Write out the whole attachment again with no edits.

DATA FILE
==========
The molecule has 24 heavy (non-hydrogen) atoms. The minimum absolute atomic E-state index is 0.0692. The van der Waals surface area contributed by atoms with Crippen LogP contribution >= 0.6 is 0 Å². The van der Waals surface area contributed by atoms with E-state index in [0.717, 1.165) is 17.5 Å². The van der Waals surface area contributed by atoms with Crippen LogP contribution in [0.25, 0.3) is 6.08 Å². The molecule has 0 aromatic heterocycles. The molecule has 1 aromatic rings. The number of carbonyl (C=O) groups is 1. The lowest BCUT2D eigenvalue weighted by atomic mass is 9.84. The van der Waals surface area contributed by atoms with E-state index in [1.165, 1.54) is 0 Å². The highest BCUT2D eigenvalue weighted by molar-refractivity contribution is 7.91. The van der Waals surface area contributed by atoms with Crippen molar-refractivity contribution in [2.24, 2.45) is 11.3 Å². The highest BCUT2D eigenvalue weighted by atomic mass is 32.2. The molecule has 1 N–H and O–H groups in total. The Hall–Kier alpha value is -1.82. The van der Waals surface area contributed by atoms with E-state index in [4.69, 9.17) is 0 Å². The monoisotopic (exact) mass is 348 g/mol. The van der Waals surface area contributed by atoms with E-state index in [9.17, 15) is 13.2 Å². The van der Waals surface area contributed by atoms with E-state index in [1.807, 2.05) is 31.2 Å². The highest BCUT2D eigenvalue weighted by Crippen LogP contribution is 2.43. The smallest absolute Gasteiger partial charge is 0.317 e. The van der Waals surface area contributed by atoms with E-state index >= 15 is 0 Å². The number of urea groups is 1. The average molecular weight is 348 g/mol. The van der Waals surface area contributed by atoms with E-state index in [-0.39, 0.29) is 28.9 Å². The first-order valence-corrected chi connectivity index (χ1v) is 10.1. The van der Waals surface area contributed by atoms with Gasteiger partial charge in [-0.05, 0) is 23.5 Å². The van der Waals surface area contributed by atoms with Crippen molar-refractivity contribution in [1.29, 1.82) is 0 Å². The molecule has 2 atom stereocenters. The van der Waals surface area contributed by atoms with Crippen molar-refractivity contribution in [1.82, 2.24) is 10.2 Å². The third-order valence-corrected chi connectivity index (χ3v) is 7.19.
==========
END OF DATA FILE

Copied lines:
The molecule has 24 heavy (non-hydrogen) atoms. The minimum absolute atomic E-state index is 0.0692. The van der Waals surface area contributed by atoms with Crippen LogP contribution >= 0.6 is 0 Å². The van der Waals surface area contributed by atoms with E-state index in [0.717, 1.165) is 17.5 Å². The van der Waals surface area contributed by atoms with Crippen LogP contribution in [0.25, 0.3) is 6.08 Å². The molecule has 0 aromatic heterocycles. The molecule has 1 aromatic rings. The number of carbonyl (C=O) groups is 1. The lowest BCUT2D eigenvalue weighted by atomic mass is 9.84. The van der Waals surface area contributed by atoms with E-state index in [1.165, 1.54) is 0 Å². The highest BCUT2D eigenvalue weighted by molar-refractivity contribution is 7.91. The van der Waals surface area contributed by atoms with Crippen molar-refractivity contribution in [2.24, 2.45) is 11.3 Å². The highest BCUT2D eigenvalue weighted by atomic mass is 32.2. The molecule has 1 N–H and O–H groups in total. The Hall–Kier alpha value is -1.82. The van der Waals surface area contributed by atoms with E-state index in [4.69, 9.17) is 0 Å². The monoisotopic (exact) mass is 348 g/mol. The van der Waals surface area contributed by atoms with E-state index in [9.17, 15) is 13.2 Å². The van der Waals surface area contributed by atoms with E-state index in [1.807, 2.05) is 31.2 Å². The highest BCUT2D eigenvalue weighted by Crippen LogP contribution is 2.43. The smallest absolute Gasteiger partial charge is 0.317 e. The van der Waals surface area contributed by atoms with E-state index >= 15 is 0 Å². The number of urea groups is 1. The average molecular weight is 348 g/mol. The van der Waals surface area contributed by atoms with E-state index in [-0.39, 0.29) is 28.9 Å². The first-order valence-corrected chi connectivity index (χ1v) is 10.1. The van der Waals surface area contributed by atoms with Gasteiger partial charge in [-0.05, 0) is 23.5 Å². The van der Waals surface area contributed by atoms with Crippen molar-refractivity contribution in [1.29, 1.82) is 0 Å². The molecule has 2 atom stereocenters. The van der Waals surface area contributed by atoms with Crippen molar-refractivity contribution in [1.82, 2.24) is 10.2 Å². The third-order valence-corrected chi connectivity index (χ3v) is 7.19.